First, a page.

4- (1985) Slipped Through My Hand (H. Reid) [4:12] Most people know this as an instrumental. I put it on my first LP because I wanted something for the 12-string, and didn’t have anything, so I made an instrumental out of the guitar breaks to this song. I re-recorded the song with words on LP #102, but had to pitch it too high (in G) so Brian could play viola. I wrote it and always play it in F# with the capo in Open A, and this is one of the only recordings I have of this song with the words and guitar part intact. I re-recorded the instrumental for #105 in 1989. It was almost the title cut to this album, and it’s interesting to me now that I would sing and write about the passage of time and looking backwards when I was so young. I guess I have always done that. It uses a sneaky right hand roll that takes years to learn. Recorded at Holstein’s by Rich Warren. (G12)(FGP)(*) [3/5/85] Unreleased
5- (1986) Barbara Allen (Trad.) [3:46] I found this outtake from the Coming of Winter sessions, and had no recollection of ever recording it. I also have no idea where I learned this version, but I know I have never done it any other way. I don’t play it very often, but I never forget it. Maybe that has something to do with why this is the most widespread Child ballad in America. It works well on the autoharp I think. (C) [9/24/86] Unreleased
6- (1987) Feelin’ Lowdown (Trad.) [4:55] I played for many years with Rick Watson, who is an old friend and a fine musician, and I didn’t know I had this on tape anywhere. We used to rock pretty hard for two folk musicians, and this was one we used to play back when we had that much energy. I learned it from a Washboard Sam record, and he used a trio with washboard, T-Bone Walker on guitar and Memphis Slim on piano to generate this infectious rhythm. It may well be that the slapping and clicking of my fingerpicks on the metal-body guitar I do to imitate the washboard here gave me the idea to do the extended percussion solo I made into a trademark jam on “Vigilante Man.” The piano is a little loud but there’s no way to change the mix, and this is the only tape I have of this song. I mumble the lyrics, which go “If you ain’t a stone pony, hard times gonna burst your vest.” Whatever that means. I wish I could sing more like Sam. I love his voice. (N)(FGP)(P) [3/7/87] Unreleased
7- (1988) Candlelight (H. Reid) [2:21] I really wanted to include the Lakes of Pontchartrain from this CD, but it’s over 7 minutes, and a CD can’t hold 20 songs if they are that long. I always liked the chords in this song (it’s played in B in standard tuning, with the guitar pitched down 4 steps) and the way the 12-string really roars on the low notes. I just got it that year, and used it on half the CD. I wrote this in my van in Prescott Park in Portsmouth NH on a plywood Norman guitar I used to have. The 12-string I did this on is a beauty, with inlay by Bob Taylor and Wendy Larrivee and neck carving and color by Larry Breedlove. (T12)(FGP)(FT) [Summer 1988] from #104 Of Wind & Water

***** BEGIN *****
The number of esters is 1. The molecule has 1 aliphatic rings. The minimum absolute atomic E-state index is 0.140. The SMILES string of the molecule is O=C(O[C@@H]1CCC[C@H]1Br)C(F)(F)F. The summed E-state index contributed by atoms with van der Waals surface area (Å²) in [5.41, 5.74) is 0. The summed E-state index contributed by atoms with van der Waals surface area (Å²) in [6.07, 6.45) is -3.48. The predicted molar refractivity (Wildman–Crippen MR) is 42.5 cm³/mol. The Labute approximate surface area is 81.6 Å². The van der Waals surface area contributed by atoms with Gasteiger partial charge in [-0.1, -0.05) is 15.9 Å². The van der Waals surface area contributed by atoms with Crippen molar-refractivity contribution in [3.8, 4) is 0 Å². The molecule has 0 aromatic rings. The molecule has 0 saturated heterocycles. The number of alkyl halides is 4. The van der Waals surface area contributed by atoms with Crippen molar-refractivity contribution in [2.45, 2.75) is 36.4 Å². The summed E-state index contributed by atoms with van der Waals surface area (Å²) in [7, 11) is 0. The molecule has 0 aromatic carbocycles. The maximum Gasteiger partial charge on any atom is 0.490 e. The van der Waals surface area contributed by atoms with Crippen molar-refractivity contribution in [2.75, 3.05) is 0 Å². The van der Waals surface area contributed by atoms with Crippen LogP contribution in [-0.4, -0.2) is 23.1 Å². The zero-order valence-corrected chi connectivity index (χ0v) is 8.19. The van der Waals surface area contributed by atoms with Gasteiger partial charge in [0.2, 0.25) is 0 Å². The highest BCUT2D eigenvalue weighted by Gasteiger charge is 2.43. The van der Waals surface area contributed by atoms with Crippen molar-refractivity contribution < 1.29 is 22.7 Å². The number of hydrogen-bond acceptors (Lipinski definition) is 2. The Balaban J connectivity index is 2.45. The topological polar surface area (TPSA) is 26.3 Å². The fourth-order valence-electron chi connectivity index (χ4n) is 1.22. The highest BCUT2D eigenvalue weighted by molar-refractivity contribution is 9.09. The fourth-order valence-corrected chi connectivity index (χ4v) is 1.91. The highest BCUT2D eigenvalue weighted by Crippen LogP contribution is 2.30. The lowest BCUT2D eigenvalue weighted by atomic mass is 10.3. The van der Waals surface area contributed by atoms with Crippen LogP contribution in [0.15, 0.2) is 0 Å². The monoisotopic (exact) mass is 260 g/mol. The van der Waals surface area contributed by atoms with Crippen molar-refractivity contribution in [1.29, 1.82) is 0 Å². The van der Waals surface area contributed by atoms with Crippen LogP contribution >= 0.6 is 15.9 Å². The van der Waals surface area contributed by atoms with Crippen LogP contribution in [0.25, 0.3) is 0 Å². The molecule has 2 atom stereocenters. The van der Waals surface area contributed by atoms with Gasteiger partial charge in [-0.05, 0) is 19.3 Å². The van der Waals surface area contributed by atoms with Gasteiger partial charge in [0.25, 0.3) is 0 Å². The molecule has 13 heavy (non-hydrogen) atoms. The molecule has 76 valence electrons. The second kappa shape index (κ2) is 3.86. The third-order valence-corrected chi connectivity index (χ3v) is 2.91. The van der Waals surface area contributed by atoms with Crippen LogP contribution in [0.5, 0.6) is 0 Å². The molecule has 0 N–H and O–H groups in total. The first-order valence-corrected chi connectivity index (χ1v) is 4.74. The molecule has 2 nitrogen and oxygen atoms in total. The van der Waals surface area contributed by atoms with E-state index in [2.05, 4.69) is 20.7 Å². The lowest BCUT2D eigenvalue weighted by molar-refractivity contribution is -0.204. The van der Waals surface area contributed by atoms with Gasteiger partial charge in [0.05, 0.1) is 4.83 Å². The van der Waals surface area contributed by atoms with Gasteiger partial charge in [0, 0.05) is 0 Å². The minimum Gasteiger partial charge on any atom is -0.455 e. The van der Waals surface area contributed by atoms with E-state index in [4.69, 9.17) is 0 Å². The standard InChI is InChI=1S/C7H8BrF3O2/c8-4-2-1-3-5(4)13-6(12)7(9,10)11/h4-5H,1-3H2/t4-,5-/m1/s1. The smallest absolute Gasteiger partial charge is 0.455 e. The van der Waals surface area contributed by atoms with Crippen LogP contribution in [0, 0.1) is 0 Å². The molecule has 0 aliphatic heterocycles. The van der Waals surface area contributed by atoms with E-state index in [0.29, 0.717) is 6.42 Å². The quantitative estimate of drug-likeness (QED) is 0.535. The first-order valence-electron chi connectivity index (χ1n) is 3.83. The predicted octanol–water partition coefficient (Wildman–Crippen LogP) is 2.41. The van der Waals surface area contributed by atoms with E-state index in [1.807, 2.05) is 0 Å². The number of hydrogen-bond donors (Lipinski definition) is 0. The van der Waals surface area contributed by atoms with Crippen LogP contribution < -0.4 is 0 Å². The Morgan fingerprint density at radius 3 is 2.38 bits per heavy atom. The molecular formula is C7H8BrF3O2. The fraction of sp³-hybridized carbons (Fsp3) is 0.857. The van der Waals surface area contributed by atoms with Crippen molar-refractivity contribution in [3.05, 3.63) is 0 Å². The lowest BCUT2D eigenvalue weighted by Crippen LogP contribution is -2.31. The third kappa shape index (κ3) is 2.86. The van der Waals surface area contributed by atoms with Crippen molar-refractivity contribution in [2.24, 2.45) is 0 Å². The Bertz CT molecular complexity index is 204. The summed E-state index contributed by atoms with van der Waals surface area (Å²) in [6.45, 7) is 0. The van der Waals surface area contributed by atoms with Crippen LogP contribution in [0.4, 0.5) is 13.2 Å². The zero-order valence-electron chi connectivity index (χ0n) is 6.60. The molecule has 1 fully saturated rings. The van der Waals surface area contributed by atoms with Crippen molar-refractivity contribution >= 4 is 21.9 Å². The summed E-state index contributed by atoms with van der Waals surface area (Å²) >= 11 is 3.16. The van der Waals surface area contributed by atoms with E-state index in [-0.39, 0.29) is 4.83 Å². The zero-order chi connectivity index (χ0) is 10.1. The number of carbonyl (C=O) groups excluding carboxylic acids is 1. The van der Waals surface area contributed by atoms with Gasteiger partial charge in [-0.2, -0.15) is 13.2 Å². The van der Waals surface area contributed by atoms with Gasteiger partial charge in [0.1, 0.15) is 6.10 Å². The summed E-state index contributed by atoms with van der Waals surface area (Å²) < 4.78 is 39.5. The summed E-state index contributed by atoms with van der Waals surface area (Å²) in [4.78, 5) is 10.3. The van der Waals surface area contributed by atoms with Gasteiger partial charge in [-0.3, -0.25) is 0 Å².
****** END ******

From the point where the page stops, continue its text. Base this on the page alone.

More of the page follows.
8- (1989) Lonesome As Can Be (H. Reid) [3:09] I wrote a bunch of bluegrass songs that year to sing and pick with “Lonesome Dave and the North Dixie Road Kings,” the “Lonesomest Men in Bluegrass.” This was recorded live, gathered around 2 mikes in the studio, with a small fake crowd clapping. The last verse always makes me smile especially. (G)(FP)(FT) [November 1989] Unreleased
9- (1990) Dreamer Or Believer (H. Reid) [3:09] Sort of a theme song for me, one I wrote in Madison WI in 1982 as a bluegrass song. The chorus hit me at a red light where Broom St. meets John Nolan Dr. It always felt right to me to do it fingerstyle, and it may be best like this as a duet with 2 voices & guitars. Both use Esus capo. I wrote both guitar parts, and recorded it on my 2nd LP in 1984 with Rick Watson. We re-did this version of the same arrangement in 1990. I have often wondered what ratio of dreamer to believer I am. There is a lost verse somewhere. (T)(*Esus)(FGP)(FT) [3/3/90] from #106 Overview
10- (1991) Otto Wood (Trad.) [4:03] My favorite outlaw ballad, learned from a band called Hickory Wind in the 1970’s. Otto was a real guy, and I met a woman once who said that when she was a little girl in North Carolina, she and her mother baked him a pie and took it to him in prison. The lyrics are almost hip-hop. (T)(FGP)(C) [9/18/91] from #107 Steel Drivin’ Man